April LaFollette and Julie Edwards | Dec 15, 2019
John has issues: mental health issues, drug addiction issues, homelessness issues. Like many of our city’s homeless population, John has a dual diagnosis of mental illness exacerbated by self-medication with illegal drugs.
John generally walks the streets at night, moving from Oxford to Anniston and back again. When he sleeps at night, it is in various locations — sometimes in abandoned buildings, sometimes in the open air.
John receives a small disability check, so at the beginning of the month, he sometimes splurges for a motel room for a night or two. Then it is back to the streets.
John comes to Interfaith Ministries of Calhoun County most mornings at opening to get a cup of coffee and a snack for breakfast. He showers here on Mondays and Thursdays. John sleeps under a hallway table near the restrooms at Interfaith. It’s safer to sleep here during the day than in the open.
John keeps several bags here stashed in a corner, behind the door. His mental illness regularly compels him to take everything out of his bags and refold, reorganize his meager belongings. On folding days, you can tell the mania is upon him.
John is a patient of our local mental health department. Some days John is calm and speaks politely, going about his business. Some days he is in such a manic state his words trip over themselves in vast incoherent rambles as he battles the demons living deep inside his mind.
All the nonprofit service agencies in town know John, love John, worry about John. When we meet for various functions and our discussions turn to our mutual clients, as they always seem to, we always include the latest news of John.
Will this be the week he is a victim of violent crime? Will this be the week he goes off on a manic tangent and injures someone or commits a crime?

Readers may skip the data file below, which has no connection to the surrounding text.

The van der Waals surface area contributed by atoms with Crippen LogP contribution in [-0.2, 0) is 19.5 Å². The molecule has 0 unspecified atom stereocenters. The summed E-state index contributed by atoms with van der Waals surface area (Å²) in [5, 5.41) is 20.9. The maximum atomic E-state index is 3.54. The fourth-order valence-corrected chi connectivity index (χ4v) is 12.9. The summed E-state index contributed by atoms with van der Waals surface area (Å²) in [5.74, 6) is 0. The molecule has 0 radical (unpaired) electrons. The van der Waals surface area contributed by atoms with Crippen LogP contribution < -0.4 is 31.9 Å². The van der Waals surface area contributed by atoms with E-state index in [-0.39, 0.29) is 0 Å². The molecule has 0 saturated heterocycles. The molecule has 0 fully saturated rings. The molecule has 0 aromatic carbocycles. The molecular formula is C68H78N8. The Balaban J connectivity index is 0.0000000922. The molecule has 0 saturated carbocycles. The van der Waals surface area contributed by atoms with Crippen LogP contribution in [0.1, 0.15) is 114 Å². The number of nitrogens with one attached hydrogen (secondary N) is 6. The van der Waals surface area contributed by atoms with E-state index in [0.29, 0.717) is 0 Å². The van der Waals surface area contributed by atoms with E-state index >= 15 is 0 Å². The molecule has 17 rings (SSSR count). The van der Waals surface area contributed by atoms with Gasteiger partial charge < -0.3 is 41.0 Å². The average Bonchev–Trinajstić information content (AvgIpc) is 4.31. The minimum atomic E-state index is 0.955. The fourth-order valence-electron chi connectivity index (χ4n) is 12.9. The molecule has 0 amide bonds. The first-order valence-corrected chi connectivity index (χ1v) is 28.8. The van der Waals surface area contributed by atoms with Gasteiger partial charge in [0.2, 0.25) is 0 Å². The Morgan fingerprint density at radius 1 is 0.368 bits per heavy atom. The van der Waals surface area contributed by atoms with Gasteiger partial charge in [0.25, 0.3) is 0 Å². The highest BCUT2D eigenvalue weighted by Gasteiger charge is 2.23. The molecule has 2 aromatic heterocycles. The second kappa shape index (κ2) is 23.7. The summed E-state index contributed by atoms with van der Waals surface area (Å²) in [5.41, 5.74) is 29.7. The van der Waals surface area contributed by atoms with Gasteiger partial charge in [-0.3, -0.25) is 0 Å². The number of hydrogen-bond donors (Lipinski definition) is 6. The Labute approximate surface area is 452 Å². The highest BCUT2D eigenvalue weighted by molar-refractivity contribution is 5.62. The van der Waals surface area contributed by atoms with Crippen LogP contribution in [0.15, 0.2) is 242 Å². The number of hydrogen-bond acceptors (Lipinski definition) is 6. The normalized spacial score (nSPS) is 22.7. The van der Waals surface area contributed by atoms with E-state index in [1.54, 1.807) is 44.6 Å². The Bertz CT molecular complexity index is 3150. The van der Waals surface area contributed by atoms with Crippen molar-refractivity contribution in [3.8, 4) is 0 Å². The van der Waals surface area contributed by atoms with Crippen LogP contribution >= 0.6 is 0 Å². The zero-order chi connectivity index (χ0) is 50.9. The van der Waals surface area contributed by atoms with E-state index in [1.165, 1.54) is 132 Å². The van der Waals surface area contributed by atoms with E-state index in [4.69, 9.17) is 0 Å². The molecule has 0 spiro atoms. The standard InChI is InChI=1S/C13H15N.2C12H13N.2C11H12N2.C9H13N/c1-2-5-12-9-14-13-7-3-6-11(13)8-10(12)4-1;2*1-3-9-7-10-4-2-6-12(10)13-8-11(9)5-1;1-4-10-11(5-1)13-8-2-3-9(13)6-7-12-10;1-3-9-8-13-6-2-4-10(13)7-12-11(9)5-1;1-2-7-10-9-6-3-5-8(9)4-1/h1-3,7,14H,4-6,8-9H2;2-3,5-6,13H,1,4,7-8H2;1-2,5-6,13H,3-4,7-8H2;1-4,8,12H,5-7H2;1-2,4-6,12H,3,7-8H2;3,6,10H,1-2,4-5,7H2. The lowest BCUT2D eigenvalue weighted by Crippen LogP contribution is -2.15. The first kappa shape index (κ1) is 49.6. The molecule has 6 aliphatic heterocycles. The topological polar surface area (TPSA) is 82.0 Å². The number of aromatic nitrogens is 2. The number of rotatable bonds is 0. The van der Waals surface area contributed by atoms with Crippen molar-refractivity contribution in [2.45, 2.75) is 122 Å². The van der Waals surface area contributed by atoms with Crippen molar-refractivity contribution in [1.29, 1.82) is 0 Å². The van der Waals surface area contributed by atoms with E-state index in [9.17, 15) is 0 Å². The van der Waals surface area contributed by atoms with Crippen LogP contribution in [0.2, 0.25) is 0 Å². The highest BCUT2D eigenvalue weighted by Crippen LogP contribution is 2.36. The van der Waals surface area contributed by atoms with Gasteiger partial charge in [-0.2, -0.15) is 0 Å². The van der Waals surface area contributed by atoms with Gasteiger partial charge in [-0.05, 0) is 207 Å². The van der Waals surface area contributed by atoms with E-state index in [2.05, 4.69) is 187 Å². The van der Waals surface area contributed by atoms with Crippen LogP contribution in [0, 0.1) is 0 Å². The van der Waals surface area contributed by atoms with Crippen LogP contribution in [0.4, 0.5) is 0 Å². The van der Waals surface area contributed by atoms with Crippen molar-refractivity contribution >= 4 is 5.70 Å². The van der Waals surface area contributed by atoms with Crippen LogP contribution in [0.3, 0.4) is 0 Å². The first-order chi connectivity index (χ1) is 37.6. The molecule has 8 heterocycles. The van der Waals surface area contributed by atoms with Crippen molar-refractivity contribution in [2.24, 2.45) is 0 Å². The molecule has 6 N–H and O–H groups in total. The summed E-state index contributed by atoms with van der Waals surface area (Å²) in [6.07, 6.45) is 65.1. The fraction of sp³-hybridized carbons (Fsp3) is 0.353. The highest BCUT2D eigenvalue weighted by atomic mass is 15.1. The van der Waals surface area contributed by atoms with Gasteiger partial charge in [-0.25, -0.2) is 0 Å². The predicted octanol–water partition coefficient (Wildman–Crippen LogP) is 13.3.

John gets his mail at Interfaith Ministries. This week an orange postcard came for John stating he has 72 hours to respond to a warrant for his arrest in Oxford. John says they have given him 72 hours; he’s going to take every one of them before turning himself in.
John, like many of the other homeless neighbors in our area, is without family to look after him and help him make good decisions. If Anniston had a permanent homeless shelter, we could provide case management for John to make sure he is making his appointments and taking his medication. The shelter staff could work in conjunction with the Mental Health Department and court to develop a plan for John.
A permanent homeless shelter in Anniston would provide a place for our homeless residents to live while acquiring the life skills for independent living in a safe environment. We dream of a shelter with case managers who assist folks to move from living on the streets to transitional housing to independent living. It’s a dream, but not an unreachable dream. Agencies in Anniston have been working on it, and caring residents working with city officials who believe it is a priority can make this happen.
In the meantime, when John turns himself in for his warrant, at least we will know he is safe — for a while.
April LaFollette is the executive director of Interfaith Ministries of Calhoun County. Julie Edwards is the co-director of Meals on Wheels for Interfaith Ministries and assists in the Emergency Assistance program.